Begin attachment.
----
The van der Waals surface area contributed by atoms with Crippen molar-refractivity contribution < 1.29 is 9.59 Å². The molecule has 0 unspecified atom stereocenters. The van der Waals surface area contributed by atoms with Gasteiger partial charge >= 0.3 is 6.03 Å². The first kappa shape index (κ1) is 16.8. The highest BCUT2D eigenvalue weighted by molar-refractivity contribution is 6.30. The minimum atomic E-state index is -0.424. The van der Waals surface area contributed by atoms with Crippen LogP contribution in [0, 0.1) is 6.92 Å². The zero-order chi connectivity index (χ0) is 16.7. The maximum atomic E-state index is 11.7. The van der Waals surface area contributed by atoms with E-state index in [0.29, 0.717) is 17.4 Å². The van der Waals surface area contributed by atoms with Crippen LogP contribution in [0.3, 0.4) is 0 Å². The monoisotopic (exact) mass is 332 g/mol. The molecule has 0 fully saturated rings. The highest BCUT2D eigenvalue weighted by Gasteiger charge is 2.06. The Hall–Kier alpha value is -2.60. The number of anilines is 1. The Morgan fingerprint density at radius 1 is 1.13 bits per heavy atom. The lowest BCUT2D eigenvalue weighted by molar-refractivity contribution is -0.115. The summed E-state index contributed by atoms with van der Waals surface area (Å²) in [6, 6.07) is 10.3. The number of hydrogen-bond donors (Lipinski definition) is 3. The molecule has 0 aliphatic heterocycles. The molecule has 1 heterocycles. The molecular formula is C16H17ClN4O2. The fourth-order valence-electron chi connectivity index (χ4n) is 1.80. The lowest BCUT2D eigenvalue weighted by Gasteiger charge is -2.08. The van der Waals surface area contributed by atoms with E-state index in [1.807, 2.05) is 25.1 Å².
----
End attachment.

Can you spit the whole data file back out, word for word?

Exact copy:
The van der Waals surface area contributed by atoms with Crippen molar-refractivity contribution < 1.29 is 9.59 Å². The molecule has 0 unspecified atom stereocenters. The van der Waals surface area contributed by atoms with Gasteiger partial charge >= 0.3 is 6.03 Å². The first kappa shape index (κ1) is 16.8. The highest BCUT2D eigenvalue weighted by molar-refractivity contribution is 6.30. The minimum atomic E-state index is -0.424. The van der Waals surface area contributed by atoms with Crippen LogP contribution in [0, 0.1) is 6.92 Å². The zero-order chi connectivity index (χ0) is 16.7. The maximum atomic E-state index is 11.7. The van der Waals surface area contributed by atoms with E-state index in [0.29, 0.717) is 17.4 Å². The van der Waals surface area contributed by atoms with Crippen LogP contribution in [0.3, 0.4) is 0 Å². The monoisotopic (exact) mass is 332 g/mol. The molecule has 0 fully saturated rings. The highest BCUT2D eigenvalue weighted by Gasteiger charge is 2.06. The Hall–Kier alpha value is -2.60. The number of anilines is 1. The Morgan fingerprint density at radius 1 is 1.13 bits per heavy atom. The lowest BCUT2D eigenvalue weighted by molar-refractivity contribution is -0.115. The summed E-state index contributed by atoms with van der Waals surface area (Å²) in [6, 6.07) is 10.3. The number of hydrogen-bond donors (Lipinski definition) is 3. The molecule has 0 aliphatic heterocycles. The molecule has 1 heterocycles. The molecular formula is C16H17ClN4O2. The fourth-order valence-electron chi connectivity index (χ4n) is 1.80. The lowest BCUT2D eigenvalue weighted by Gasteiger charge is -2.08. The van der Waals surface area contributed by atoms with E-state index in [1.807, 2.05) is 25.1 Å².